The latest on the Trump impeachment inquiry
Our live coverage of the impeachment inquiry has ended. Learn more about the latest developments below.
House Speaker Nancy Pelosi spoke tonight about the impeachment resolution ahead of an expected vote on the House floor Thursday, saying, "Mr. Clyburn, our Whip, has given me a very good report about our vote tomorrow.He's the Whip, the vote counter, thank you Mr. Clyburn."
Pelosi was being honored at the LBJ Liberty & Justice for All Award ceremony at the Mellon Auditorium in DC.
Earlier today: The House Rules Committee advanced the resolution tonight to establish procedures for Democrats' impeachment inquiry into President Trump ahead of Thursday’s expected vote on the House floor.
The resolution, unveiled earlier this week, establishes procedures for public impeachment hearings, the release of deposition transcripts and outlines the Judiciary Committee's role in considering potential articles of impeachment.
It will be the first vote the full House has taken on the impeachment inquiry since Democratic leaders launched the probe related to an intelligence community whistleblower complaint that raised concerns in Congress about President Trump's conversations with Ukraine.
The House Rules Committee advanced a resolution to establish procedures for Democrats’ impeachment inquiry into President Trump tonight ahead of an expected House floor vote on Thursday.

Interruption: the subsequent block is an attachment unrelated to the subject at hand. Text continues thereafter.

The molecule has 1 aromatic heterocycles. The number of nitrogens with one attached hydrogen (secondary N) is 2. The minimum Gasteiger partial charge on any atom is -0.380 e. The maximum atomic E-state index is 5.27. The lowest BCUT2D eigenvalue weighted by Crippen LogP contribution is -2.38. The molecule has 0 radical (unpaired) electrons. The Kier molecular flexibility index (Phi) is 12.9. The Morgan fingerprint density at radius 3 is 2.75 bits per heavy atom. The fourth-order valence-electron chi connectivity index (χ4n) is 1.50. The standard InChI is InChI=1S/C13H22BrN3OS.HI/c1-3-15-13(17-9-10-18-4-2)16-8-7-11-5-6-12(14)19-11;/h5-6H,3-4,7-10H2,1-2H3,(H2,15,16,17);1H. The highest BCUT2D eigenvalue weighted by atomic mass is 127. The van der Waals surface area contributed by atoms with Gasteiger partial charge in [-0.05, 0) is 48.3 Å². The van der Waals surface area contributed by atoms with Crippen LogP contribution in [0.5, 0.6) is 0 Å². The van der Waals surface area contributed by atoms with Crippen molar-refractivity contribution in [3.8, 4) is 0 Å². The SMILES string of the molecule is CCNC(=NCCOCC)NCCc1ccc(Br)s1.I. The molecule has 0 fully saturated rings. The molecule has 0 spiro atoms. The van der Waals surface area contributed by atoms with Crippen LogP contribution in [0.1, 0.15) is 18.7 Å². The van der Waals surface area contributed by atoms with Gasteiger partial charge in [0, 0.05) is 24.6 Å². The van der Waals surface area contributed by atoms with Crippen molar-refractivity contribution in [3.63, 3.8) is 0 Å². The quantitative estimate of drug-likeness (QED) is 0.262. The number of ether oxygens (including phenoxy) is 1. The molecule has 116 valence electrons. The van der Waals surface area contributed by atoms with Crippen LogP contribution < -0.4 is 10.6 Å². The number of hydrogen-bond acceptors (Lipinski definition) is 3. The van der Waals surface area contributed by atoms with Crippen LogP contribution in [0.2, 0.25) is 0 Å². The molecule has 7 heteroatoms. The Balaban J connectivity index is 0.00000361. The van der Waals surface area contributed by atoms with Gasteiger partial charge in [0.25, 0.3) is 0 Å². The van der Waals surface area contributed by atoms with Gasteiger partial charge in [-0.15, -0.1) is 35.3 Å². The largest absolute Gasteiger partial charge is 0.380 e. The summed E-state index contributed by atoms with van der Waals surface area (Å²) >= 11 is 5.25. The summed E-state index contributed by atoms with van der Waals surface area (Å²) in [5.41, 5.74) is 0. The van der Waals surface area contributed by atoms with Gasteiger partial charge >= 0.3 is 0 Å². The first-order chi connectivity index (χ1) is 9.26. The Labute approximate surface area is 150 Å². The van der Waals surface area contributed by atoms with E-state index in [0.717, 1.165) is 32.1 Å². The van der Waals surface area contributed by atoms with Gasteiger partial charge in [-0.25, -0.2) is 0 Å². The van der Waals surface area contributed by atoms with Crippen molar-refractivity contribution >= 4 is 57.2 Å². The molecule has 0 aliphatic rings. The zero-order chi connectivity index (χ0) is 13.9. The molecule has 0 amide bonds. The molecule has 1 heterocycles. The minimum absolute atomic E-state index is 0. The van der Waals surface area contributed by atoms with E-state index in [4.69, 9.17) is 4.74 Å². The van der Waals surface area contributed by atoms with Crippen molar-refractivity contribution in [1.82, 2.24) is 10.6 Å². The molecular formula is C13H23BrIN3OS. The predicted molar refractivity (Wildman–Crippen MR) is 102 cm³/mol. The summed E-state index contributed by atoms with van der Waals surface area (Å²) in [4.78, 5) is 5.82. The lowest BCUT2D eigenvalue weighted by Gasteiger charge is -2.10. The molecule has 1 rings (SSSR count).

The resolution, unveiled earlier this week, establishes procedures for public impeachment hearings, the release of deposition transcripts, and outlines the House Judiciary Committee’s role in considering potential articles of impeachment.
It will be the first vote the full House has taken related to the impeachment inquiry since Democratic leaders launched the probe after an intelligence community whistleblower complaint raised concerns in Congress about Trump’s conversations with Ukraine's president.
Key Republican senators told CNN the Senate should conduct a fulsome trial of President Trump — assuming the House soon sends over articles of impeachment, as is expected — and not try to jam through a motion that would allow them to dismiss the case quickly on a partisan vote.
A motion of dismissal was attempted in the 1999 impeachment trial of President Bill Clinton when his Democratic allies in the Senate, led by the powerful institutionalist Sen. Robert Byrd of West Virginia, tried and failed to get that case dismissed. Even though Byrd rounded up some support from Republicans who controlled the chamber, his effort fell short and the trial went on for about three more weeks before Clinton was acquitted.
In the Trump matter, some of the GOP senators who argued against dismissing the case are close allies of the President, who might otherwise be inclined to assist him politically by helping the spectacle go away. Others have been critical of him at times but are unhappy that the House has conducted its investigation in private, with routine leaks of information damaging to the President, and without due process for him.
They argued a comprehensive and public examination of the charges would be best for the President, who wants to clear his name and stay in office, best for American people, who deserve to learn what happened, and best for the Senate as an institution, to demonstrate that even in these harshly partisan times, a careful examination of the charges can be conducted.